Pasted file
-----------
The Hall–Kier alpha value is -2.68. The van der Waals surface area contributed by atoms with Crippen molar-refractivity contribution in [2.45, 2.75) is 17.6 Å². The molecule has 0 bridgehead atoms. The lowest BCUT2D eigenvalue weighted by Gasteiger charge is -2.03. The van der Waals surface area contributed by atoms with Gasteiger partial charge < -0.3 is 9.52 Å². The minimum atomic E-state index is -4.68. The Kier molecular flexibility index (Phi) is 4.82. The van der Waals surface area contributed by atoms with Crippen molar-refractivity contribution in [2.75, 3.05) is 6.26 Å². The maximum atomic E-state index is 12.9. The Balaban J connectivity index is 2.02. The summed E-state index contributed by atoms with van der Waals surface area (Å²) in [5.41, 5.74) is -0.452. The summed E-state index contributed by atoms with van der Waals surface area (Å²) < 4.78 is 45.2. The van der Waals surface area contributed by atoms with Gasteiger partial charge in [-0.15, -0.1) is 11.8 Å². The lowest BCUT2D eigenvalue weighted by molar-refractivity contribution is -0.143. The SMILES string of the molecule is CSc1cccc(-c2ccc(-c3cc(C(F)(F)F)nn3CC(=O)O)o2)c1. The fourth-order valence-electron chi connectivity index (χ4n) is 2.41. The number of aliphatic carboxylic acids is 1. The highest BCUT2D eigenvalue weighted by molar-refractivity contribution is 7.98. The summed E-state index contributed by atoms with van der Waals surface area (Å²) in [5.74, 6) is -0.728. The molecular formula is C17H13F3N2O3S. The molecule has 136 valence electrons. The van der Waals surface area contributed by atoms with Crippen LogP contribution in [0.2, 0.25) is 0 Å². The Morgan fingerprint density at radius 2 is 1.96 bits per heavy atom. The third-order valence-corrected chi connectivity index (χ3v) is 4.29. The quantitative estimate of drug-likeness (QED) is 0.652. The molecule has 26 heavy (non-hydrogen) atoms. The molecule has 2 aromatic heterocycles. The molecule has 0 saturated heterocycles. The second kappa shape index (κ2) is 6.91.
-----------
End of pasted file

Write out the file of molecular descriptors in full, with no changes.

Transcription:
The Hall–Kier alpha value is -2.68. The van der Waals surface area contributed by atoms with Crippen molar-refractivity contribution in [2.45, 2.75) is 17.6 Å². The molecule has 0 bridgehead atoms. The lowest BCUT2D eigenvalue weighted by Gasteiger charge is -2.03. The van der Waals surface area contributed by atoms with Gasteiger partial charge < -0.3 is 9.52 Å². The minimum atomic E-state index is -4.68. The Kier molecular flexibility index (Phi) is 4.82. The van der Waals surface area contributed by atoms with Crippen molar-refractivity contribution in [2.75, 3.05) is 6.26 Å². The maximum atomic E-state index is 12.9. The Balaban J connectivity index is 2.02. The summed E-state index contributed by atoms with van der Waals surface area (Å²) in [5.41, 5.74) is -0.452. The summed E-state index contributed by atoms with van der Waals surface area (Å²) < 4.78 is 45.2. The van der Waals surface area contributed by atoms with Gasteiger partial charge in [-0.15, -0.1) is 11.8 Å². The lowest BCUT2D eigenvalue weighted by molar-refractivity contribution is -0.143. The SMILES string of the molecule is CSc1cccc(-c2ccc(-c3cc(C(F)(F)F)nn3CC(=O)O)o2)c1. The fourth-order valence-electron chi connectivity index (χ4n) is 2.41. The number of aliphatic carboxylic acids is 1. The highest BCUT2D eigenvalue weighted by molar-refractivity contribution is 7.98. The summed E-state index contributed by atoms with van der Waals surface area (Å²) in [5.74, 6) is -0.728. The molecular formula is C17H13F3N2O3S. The molecule has 136 valence electrons. The van der Waals surface area contributed by atoms with Crippen LogP contribution in [0.2, 0.25) is 0 Å². The Morgan fingerprint density at radius 2 is 1.96 bits per heavy atom. The third-order valence-corrected chi connectivity index (χ3v) is 4.29. The quantitative estimate of drug-likeness (QED) is 0.652. The molecule has 26 heavy (non-hydrogen) atoms. The molecule has 2 aromatic heterocycles. The molecule has 0 saturated heterocycles. The second kappa shape index (κ2) is 6.91.